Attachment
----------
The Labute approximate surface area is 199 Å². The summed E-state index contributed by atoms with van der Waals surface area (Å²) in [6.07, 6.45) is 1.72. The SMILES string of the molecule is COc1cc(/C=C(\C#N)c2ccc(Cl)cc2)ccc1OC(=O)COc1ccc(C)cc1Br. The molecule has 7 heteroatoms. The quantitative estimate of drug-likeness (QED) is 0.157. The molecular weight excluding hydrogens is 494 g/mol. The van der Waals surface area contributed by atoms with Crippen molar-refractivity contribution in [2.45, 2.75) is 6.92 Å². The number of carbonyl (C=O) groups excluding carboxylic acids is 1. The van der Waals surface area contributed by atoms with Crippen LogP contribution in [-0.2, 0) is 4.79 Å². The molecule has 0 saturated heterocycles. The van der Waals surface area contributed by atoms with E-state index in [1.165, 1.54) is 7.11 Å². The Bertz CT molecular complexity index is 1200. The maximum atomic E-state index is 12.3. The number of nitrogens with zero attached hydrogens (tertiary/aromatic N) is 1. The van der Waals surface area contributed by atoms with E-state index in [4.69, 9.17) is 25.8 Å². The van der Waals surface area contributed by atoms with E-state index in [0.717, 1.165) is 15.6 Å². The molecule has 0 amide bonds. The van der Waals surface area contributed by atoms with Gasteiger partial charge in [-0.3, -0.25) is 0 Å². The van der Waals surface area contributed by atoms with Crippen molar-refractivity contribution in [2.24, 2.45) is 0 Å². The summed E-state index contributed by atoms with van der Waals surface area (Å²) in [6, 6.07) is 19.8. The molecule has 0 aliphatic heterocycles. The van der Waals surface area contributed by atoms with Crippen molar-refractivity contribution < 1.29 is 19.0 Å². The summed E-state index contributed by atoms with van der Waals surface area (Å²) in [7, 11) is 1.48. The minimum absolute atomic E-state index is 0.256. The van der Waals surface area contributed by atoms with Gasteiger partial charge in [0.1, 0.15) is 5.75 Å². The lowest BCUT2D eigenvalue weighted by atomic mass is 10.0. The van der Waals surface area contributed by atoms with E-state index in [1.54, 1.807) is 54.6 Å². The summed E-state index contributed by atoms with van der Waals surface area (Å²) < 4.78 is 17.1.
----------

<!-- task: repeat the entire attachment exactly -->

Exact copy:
The Labute approximate surface area is 199 Å². The summed E-state index contributed by atoms with van der Waals surface area (Å²) in [6.07, 6.45) is 1.72. The SMILES string of the molecule is COc1cc(/C=C(\C#N)c2ccc(Cl)cc2)ccc1OC(=O)COc1ccc(C)cc1Br. The molecule has 7 heteroatoms. The quantitative estimate of drug-likeness (QED) is 0.157. The molecular weight excluding hydrogens is 494 g/mol. The van der Waals surface area contributed by atoms with Crippen molar-refractivity contribution in [2.45, 2.75) is 6.92 Å². The number of carbonyl (C=O) groups excluding carboxylic acids is 1. The van der Waals surface area contributed by atoms with Crippen LogP contribution in [-0.2, 0) is 4.79 Å². The molecule has 0 saturated heterocycles. The van der Waals surface area contributed by atoms with E-state index in [1.165, 1.54) is 7.11 Å². The Bertz CT molecular complexity index is 1200. The maximum atomic E-state index is 12.3. The number of nitrogens with zero attached hydrogens (tertiary/aromatic N) is 1. The van der Waals surface area contributed by atoms with E-state index in [4.69, 9.17) is 25.8 Å². The van der Waals surface area contributed by atoms with E-state index in [0.717, 1.165) is 15.6 Å². The molecule has 0 amide bonds. The van der Waals surface area contributed by atoms with Gasteiger partial charge in [-0.3, -0.25) is 0 Å². The van der Waals surface area contributed by atoms with Crippen molar-refractivity contribution in [2.24, 2.45) is 0 Å². The summed E-state index contributed by atoms with van der Waals surface area (Å²) in [6, 6.07) is 19.8. The molecule has 0 aliphatic heterocycles. The van der Waals surface area contributed by atoms with Crippen molar-refractivity contribution < 1.29 is 19.0 Å². The summed E-state index contributed by atoms with van der Waals surface area (Å²) in [7, 11) is 1.48. The minimum absolute atomic E-state index is 0.256. The van der Waals surface area contributed by atoms with Gasteiger partial charge in [0.1, 0.15) is 5.75 Å². The lowest BCUT2D eigenvalue weighted by atomic mass is 10.0. The van der Waals surface area contributed by atoms with E-state index in [1.54, 1.807) is 54.6 Å². The summed E-state index contributed by atoms with van der Waals surface area (Å²) < 4.78 is 17.1.